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eBook The Autobiography of Thomas Jefferson ePub

eBook The Autobiography of Thomas Jefferson ePub

by Thomas Jefferson

  • ISBN: 1450594425
  • Category: Leaders and Notable People
  • Subcategory: Biography
  • Author: Thomas Jefferson
  • Language: English
  • Publisher: CreateSpace Independent Publishing Platform (February 16, 2010)
  • Pages: 128
  • ePub book: 1589 kb
  • Fb2 book: 1906 kb
  • Other: docx lrf mobi txt
  • Rating: 4.7
  • Votes: 871

Description

Thomas Jefferson (April 13, 1743 – July 4, 1826) was an American statesman, diplomat, lawyer, architect, philosopher, and Founding Father who served as the third president of the United States from 1801 to 1809

Thomas Jefferson (April 13, 1743 – July 4, 1826) was an American statesman, diplomat, lawyer, architect, philosopher, and Founding Father who served as the third president of the United States from 1801 to 1809. He previously served as the second vice president of the United States from 1797 to 1801.

Электронная книга "Autobiography of Thomas Jefferson", Thomas Jefferson. Эту книгу можно прочитать в Google Play Книгах на компьютере, а также на устройствах Android и iOS. Выделяйте текст, добавляйте закладки и делайте заметки, скачав книгу "Autobiography of Thomas Jefferson" для чтения в офлайн-режиме.

New introduction by Michael Zuckerman. In 1821, at the age of seventy-seven, Thomas Jefferson decided to "state some recollections of dates and facts concerning myself. His ancestors, Jefferson writes, came to America from Wales in the early seventeenth century and settled in the Virginia colony.

Thomas Jefferson, the third President of the United States, is one of the most important .

Thomas Jefferson, the third President of the United States, is one of the most important men in the history of the world and one of the most hard to study. James Madison, Jefferson's secretary of state and successor as president, warned future scholars who would try to study the author of the Declaration of Independence that he was a man of many contradictions and is extremely hard to nail down.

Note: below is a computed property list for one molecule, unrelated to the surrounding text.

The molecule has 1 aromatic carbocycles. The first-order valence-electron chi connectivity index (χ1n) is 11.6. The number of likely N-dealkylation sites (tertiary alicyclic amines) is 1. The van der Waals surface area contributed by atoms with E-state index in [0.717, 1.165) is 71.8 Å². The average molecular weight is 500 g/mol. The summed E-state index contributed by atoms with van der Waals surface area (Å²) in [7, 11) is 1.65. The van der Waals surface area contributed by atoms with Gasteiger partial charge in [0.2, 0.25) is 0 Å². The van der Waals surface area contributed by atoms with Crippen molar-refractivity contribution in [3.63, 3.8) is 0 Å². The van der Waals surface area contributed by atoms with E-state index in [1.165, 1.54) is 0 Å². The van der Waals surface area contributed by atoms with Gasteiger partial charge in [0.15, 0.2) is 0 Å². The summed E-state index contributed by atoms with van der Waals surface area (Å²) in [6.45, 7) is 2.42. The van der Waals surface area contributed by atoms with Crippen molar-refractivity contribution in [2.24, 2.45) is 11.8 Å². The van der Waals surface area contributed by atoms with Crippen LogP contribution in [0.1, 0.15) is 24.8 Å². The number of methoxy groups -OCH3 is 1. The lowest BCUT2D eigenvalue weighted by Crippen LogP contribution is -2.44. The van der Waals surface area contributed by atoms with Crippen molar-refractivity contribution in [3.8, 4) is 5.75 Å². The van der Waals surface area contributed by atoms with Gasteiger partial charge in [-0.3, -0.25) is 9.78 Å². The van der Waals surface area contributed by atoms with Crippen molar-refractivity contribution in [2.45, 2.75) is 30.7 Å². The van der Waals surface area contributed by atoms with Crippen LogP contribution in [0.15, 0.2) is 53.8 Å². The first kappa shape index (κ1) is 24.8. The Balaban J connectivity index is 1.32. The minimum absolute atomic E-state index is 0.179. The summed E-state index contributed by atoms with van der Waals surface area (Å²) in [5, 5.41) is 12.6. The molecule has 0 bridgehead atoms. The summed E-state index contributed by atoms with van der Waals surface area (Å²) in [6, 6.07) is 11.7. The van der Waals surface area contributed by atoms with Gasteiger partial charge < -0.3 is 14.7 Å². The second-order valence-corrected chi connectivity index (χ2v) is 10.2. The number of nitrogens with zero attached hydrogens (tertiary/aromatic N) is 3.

During his remarkable lifetime, Thomas Jefferson (1743–1826) served his country in many capacities, including .

During his remarkable lifetime, Thomas Jefferson (1743–1826) served his country in many capacities, including as the third President of the United States. But ultimately, this gifted individual - an accomplished architect, naturalist, and linguist - wished to be remembered primarily as the writer of the Declaration of Independence. In this autobiography, begun in 1821 when the author was 77, Jefferson touches fleetingly upon his early years before focusing on the period during which he wrote the Declaration.

Autobiography of Thomas Jefferson book. I served with General Washington in the legislature of I just finished reading the Autobiography of Thomas Jefferson. I dearly worship Mr. Jefferson

Autobiography of Thomas Jefferson book. During his remarkable lifetime, Thomas Jefferson. Jefferson. It is exceptionally wonderful to read his own words about his life.

At the age of 77, I begin to make some memoranda, and state some recollections of dates and facts concerning myself, for my own more ready reference, and for the information of my family. The tradition in my father's family was, that their ancestor came to this country from Wales, and from near the mountain of Snowdon, the highest in Great Britain.

Thomas Jefferson was a Founding Father of the United States who wrote the Declaration of Independence. true old man's milk and restorative cordial. I cannot live without books; but fewer will suffice where amusement, and not use, is the only future object. president, he completed the Louisiana Purchase. The tree of liberty must be refreshed from time to time with the blood of patriots and tyrants. All, too, will bear in mind this sacred principle, that though the will of the majority is in.

Thomas Jefferson (1743-1826), a statesman, Founding Father, author of the Declaration of Independence and the third . president, was a leading figure in America’s early development.

Thomas Jefferson was the third President of the United States, the main author of the Declaration of Independence, and one of the most influential Founding Fathers.

Comments

VAZGINO VAZGINO
So much insight into the founding of our nation . There was one instance which made my laugh out loud. Seems that in the beginning each of the 13 colonies had one rep each. They were to assemble for a vote on a trade treaty which Jefferson was going to France to present and to have authority he needed 9 yes votes but only 7 reps showed up. Well at the last minute 2 more arrived giving him the votes he needed. However he lamented that 13 reps was a unwieldy number to deal with and how would our new government ever mange to get anything done. Today we have 435 members in the house and 100 in the Senate. If Jefferson were alive today he would surely run for the hills. This is a great book written by a great man. We were fortunate to have him in our corner.